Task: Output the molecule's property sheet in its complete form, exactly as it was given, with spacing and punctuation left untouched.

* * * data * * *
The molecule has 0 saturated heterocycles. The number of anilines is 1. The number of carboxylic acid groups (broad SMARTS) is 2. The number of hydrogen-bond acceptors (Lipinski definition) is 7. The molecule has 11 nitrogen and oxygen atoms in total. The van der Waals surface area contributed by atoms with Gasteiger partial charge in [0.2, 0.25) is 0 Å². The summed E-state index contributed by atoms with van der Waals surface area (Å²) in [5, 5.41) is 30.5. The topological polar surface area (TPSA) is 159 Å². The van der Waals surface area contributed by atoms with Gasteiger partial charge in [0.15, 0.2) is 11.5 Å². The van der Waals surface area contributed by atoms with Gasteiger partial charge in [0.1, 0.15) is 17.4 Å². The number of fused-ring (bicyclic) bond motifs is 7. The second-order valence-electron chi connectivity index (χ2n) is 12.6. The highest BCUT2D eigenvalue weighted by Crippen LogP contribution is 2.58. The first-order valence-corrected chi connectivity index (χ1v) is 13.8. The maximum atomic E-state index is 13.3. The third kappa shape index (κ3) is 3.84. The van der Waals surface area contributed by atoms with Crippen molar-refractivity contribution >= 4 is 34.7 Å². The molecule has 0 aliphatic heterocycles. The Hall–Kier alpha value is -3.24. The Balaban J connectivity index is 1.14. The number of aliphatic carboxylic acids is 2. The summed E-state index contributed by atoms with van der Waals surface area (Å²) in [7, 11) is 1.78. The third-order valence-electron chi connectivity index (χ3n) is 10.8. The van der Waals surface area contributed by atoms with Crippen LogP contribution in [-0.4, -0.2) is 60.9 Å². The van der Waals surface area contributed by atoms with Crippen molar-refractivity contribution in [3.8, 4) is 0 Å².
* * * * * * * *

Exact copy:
The molecule has 0 saturated heterocycles. The number of anilines is 1. The number of carboxylic acid groups (broad SMARTS) is 2. The number of hydrogen-bond acceptors (Lipinski definition) is 7. The molecule has 11 nitrogen and oxygen atoms in total. The van der Waals surface area contributed by atoms with Gasteiger partial charge in [0.2, 0.25) is 0 Å². The summed E-state index contributed by atoms with van der Waals surface area (Å²) in [5, 5.41) is 30.5. The topological polar surface area (TPSA) is 159 Å². The van der Waals surface area contributed by atoms with Gasteiger partial charge in [0.15, 0.2) is 11.5 Å². The van der Waals surface area contributed by atoms with Gasteiger partial charge in [0.1, 0.15) is 17.4 Å². The number of fused-ring (bicyclic) bond motifs is 7. The second-order valence-electron chi connectivity index (χ2n) is 12.6. The highest BCUT2D eigenvalue weighted by Crippen LogP contribution is 2.58. The first-order valence-corrected chi connectivity index (χ1v) is 13.8. The maximum atomic E-state index is 13.3. The third kappa shape index (κ3) is 3.84. The van der Waals surface area contributed by atoms with Crippen molar-refractivity contribution >= 4 is 34.7 Å². The molecule has 0 aliphatic heterocycles. The Hall–Kier alpha value is -3.24. The Balaban J connectivity index is 1.14. The number of aliphatic carboxylic acids is 2. The summed E-state index contributed by atoms with van der Waals surface area (Å²) in [7, 11) is 1.78. The third-order valence-electron chi connectivity index (χ3n) is 10.8. The van der Waals surface area contributed by atoms with Crippen LogP contribution in [-0.4, -0.2) is 60.9 Å². The van der Waals surface area contributed by atoms with Crippen molar-refractivity contribution in [3.8, 4) is 0 Å².